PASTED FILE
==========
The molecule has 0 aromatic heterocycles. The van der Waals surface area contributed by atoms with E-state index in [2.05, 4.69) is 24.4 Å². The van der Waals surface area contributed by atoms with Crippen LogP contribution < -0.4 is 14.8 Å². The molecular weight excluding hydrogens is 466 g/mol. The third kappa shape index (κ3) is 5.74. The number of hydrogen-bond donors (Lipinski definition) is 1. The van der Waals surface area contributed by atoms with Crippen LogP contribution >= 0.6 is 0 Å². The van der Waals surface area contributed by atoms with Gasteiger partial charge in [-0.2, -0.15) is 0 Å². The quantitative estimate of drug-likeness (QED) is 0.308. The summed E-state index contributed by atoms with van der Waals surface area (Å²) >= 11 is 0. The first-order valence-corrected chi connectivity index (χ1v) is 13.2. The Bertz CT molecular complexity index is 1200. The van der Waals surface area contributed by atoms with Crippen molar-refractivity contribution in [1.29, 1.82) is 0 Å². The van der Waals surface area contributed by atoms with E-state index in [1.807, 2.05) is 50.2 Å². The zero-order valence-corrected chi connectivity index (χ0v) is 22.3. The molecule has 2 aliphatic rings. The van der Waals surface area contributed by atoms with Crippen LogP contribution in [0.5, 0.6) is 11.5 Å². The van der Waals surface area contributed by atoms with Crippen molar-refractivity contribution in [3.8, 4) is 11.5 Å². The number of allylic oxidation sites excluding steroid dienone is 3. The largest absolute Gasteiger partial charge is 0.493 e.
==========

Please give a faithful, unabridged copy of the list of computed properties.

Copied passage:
The molecule has 0 aromatic heterocycles. The van der Waals surface area contributed by atoms with E-state index in [2.05, 4.69) is 24.4 Å². The van der Waals surface area contributed by atoms with Crippen LogP contribution < -0.4 is 14.8 Å². The molecular weight excluding hydrogens is 466 g/mol. The third kappa shape index (κ3) is 5.74. The number of hydrogen-bond donors (Lipinski definition) is 1. The van der Waals surface area contributed by atoms with Crippen LogP contribution >= 0.6 is 0 Å². The van der Waals surface area contributed by atoms with Gasteiger partial charge in [-0.2, -0.15) is 0 Å². The quantitative estimate of drug-likeness (QED) is 0.308. The summed E-state index contributed by atoms with van der Waals surface area (Å²) >= 11 is 0. The first-order valence-corrected chi connectivity index (χ1v) is 13.2. The Bertz CT molecular complexity index is 1200. The van der Waals surface area contributed by atoms with Crippen molar-refractivity contribution in [1.29, 1.82) is 0 Å². The van der Waals surface area contributed by atoms with E-state index in [1.807, 2.05) is 50.2 Å². The zero-order valence-corrected chi connectivity index (χ0v) is 22.3. The molecule has 2 aliphatic rings. The van der Waals surface area contributed by atoms with Crippen LogP contribution in [0.5, 0.6) is 11.5 Å². The van der Waals surface area contributed by atoms with Crippen molar-refractivity contribution in [3.8, 4) is 11.5 Å². The number of allylic oxidation sites excluding steroid dienone is 3. The largest absolute Gasteiger partial charge is 0.493 e.